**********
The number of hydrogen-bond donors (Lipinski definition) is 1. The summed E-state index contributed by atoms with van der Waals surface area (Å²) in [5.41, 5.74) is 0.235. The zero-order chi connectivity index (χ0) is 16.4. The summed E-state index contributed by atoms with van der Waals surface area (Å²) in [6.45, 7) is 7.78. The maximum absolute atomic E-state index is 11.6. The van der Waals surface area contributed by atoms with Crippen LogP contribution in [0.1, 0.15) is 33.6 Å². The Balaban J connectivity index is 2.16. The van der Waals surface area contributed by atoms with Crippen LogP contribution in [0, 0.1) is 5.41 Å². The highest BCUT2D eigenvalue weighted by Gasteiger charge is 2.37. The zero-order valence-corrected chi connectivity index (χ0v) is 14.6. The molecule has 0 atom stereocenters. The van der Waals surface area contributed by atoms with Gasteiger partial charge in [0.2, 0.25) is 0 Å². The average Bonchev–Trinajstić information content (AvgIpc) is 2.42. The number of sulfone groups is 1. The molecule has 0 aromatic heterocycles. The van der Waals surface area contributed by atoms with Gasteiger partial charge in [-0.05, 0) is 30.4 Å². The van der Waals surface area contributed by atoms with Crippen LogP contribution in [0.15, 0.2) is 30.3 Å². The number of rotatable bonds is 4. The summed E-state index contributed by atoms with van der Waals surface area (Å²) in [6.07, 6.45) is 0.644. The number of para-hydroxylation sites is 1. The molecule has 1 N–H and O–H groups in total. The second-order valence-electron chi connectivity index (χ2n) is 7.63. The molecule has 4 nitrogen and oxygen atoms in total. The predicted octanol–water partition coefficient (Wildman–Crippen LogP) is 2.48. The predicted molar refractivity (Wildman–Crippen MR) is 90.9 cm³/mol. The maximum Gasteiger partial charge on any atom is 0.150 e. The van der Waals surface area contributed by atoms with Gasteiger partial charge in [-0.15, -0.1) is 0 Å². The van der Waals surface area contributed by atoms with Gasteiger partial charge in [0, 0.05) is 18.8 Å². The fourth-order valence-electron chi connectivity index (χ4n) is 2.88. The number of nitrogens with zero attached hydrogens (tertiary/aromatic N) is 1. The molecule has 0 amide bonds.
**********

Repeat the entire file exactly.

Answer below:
The number of hydrogen-bond donors (Lipinski definition) is 1. The summed E-state index contributed by atoms with van der Waals surface area (Å²) in [5.41, 5.74) is 0.235. The zero-order chi connectivity index (χ0) is 16.4. The summed E-state index contributed by atoms with van der Waals surface area (Å²) in [6.45, 7) is 7.78. The maximum absolute atomic E-state index is 11.6. The van der Waals surface area contributed by atoms with Crippen LogP contribution in [0.1, 0.15) is 33.6 Å². The Balaban J connectivity index is 2.16. The van der Waals surface area contributed by atoms with Crippen LogP contribution in [0, 0.1) is 5.41 Å². The highest BCUT2D eigenvalue weighted by Gasteiger charge is 2.37. The zero-order valence-corrected chi connectivity index (χ0v) is 14.6. The molecule has 0 atom stereocenters. The van der Waals surface area contributed by atoms with Gasteiger partial charge in [0.2, 0.25) is 0 Å². The average Bonchev–Trinajstić information content (AvgIpc) is 2.42. The number of sulfone groups is 1. The molecule has 0 aromatic heterocycles. The van der Waals surface area contributed by atoms with Gasteiger partial charge in [-0.05, 0) is 30.4 Å². The van der Waals surface area contributed by atoms with Crippen LogP contribution in [0.15, 0.2) is 30.3 Å². The number of rotatable bonds is 4. The summed E-state index contributed by atoms with van der Waals surface area (Å²) in [6.07, 6.45) is 0.644. The number of para-hydroxylation sites is 1. The molecule has 1 N–H and O–H groups in total. The second-order valence-electron chi connectivity index (χ2n) is 7.63. The molecule has 4 nitrogen and oxygen atoms in total. The predicted octanol–water partition coefficient (Wildman–Crippen LogP) is 2.48. The predicted molar refractivity (Wildman–Crippen MR) is 90.9 cm³/mol. The maximum Gasteiger partial charge on any atom is 0.150 e. The van der Waals surface area contributed by atoms with Gasteiger partial charge in [-0.15, -0.1) is 0 Å². The van der Waals surface area contributed by atoms with Gasteiger partial charge in [0, 0.05) is 18.8 Å². The fourth-order valence-electron chi connectivity index (χ4n) is 2.88. The number of nitrogens with zero attached hydrogens (tertiary/aromatic N) is 1. The molecule has 0 amide bonds.